Fibre Characteristics Deep Dive: Luxury Fibres

13 September 2023

Sponsored in part by:

Ad featuring a mocked up cover of a book called Quilting, and the words "Essays and exercises for creative exploration. Back the book on Kickstarter from Nine Ten Publications."

Ad description: Cover of the book Sheep, Shepherd & Land, and the words, "THE book about Canadian Wool, by Anna Hunter. Photos by Christel Lanthier. Buy now."

When we think of “luxury” fibres, we tend to think of animal fibres that are not as readily available as wool or cotton. These fibres come from animals that are not farmed as widely as sheep and are sometime not farmed at all. It is their rarity and high price that makes them a luxury, but they also have a luxurious feel to them; all of these fibres are very fine and soft, and the yarns and cloth we make from them retain those characteristics.

Though they come from different animals and places all around the globe, the one factor that all of these fibres have in common, aside from their softness, is warmth. Wool is warming and insulating, but every one of these luxury fibres is warmer. While the warmth of a particular yarn or garment is influenced by several factors besides the fibre itself, pound for pound, alpaca fibre, for example, can be three times as warming as wool. Cashmere (from cashmere goats) and qiviut (from muskox) lay claim to being even more warming: Cashmere is seven times as warm to wear as wool and qiviut is eight times as warm.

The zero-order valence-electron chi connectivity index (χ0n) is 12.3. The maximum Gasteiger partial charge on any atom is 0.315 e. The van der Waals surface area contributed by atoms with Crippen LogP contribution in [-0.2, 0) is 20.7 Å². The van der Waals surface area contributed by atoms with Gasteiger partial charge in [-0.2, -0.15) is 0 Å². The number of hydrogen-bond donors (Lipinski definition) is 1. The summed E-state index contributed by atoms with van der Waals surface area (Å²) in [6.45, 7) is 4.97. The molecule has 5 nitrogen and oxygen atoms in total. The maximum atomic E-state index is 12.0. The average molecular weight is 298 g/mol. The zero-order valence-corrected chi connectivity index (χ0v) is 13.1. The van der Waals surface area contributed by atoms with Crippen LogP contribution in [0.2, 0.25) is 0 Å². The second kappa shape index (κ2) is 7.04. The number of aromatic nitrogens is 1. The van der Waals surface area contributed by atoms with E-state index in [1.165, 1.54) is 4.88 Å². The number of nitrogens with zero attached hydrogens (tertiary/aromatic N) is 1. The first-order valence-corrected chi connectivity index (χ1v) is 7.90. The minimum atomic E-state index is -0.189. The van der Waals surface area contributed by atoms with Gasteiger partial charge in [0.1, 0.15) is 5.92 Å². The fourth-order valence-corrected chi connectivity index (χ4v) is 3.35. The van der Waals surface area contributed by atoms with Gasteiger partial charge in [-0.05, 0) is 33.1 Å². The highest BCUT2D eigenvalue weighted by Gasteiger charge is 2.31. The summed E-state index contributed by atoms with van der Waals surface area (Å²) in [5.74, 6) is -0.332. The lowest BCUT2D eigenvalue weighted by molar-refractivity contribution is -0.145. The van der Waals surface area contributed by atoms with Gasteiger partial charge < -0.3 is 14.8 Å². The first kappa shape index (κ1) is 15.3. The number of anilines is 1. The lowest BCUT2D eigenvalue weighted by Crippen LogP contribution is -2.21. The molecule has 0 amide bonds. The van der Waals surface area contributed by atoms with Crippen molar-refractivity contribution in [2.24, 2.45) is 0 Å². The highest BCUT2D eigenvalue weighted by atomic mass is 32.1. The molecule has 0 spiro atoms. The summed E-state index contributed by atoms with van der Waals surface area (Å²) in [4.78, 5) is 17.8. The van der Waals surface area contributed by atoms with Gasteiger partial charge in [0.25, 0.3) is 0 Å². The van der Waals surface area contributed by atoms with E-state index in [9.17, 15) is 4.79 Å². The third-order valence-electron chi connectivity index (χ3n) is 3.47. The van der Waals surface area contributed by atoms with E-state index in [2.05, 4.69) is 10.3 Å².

The animals that produce these fibres all originated in cold climates where they have developed dense, fine hair coats to protect them from extremes of temperature. That dense coat may be a single fleece, like that of the alpaca, or a fine undercoat growing under a heavier coat of waterproof hair, in the case of the muskox. That soft, short, downy layer is some of the warmest and most valued fibre in the world.

All photos by Michelle Boyd.

Digits & Threads Is a Member-Supported Independent Online Magazine

The articles, tutorials and patterns we publish about Canadian fibre and textile arts, crafts and industry are made possible by our members.

Copyright © Michelle Boyd except as indicated.

About Michelle Boyd

Michelle Boyd is a Master Spinner, weaver, and writer who lives in Olds, Alberta, located in Treaty 7 Territory, the ancestral lands of the peoples of the Blackfoot Confederacy. Michelle learned to spin in 1995 when her local yarn shop closed, and she became obsessed with the art and science of making yarn. She has taught workshops across North America and instructed for the Olds College Master Spinner Program for fifteen years. She is also a frequent contributor to both PLY Magazine and Digits & Threads and is currently completing her first book about spinning.

Related Posts

Fibre Characteristics Deep Dive: Blends

Fibre Characteristics Deep Dive: Blends

An overview of some of the different types of blended fibres that are used in yarns, threads, and fabrics. Don’t miss this fascinating fibre finale in Master Spinner Michelle Boyd’s series on fibre characteristics!

Get 10% off!

Join our mailing list to get special Studio Membership pricing! PLUS hear about new Digits & Threads content and community news.

Subscription success! Well done, you.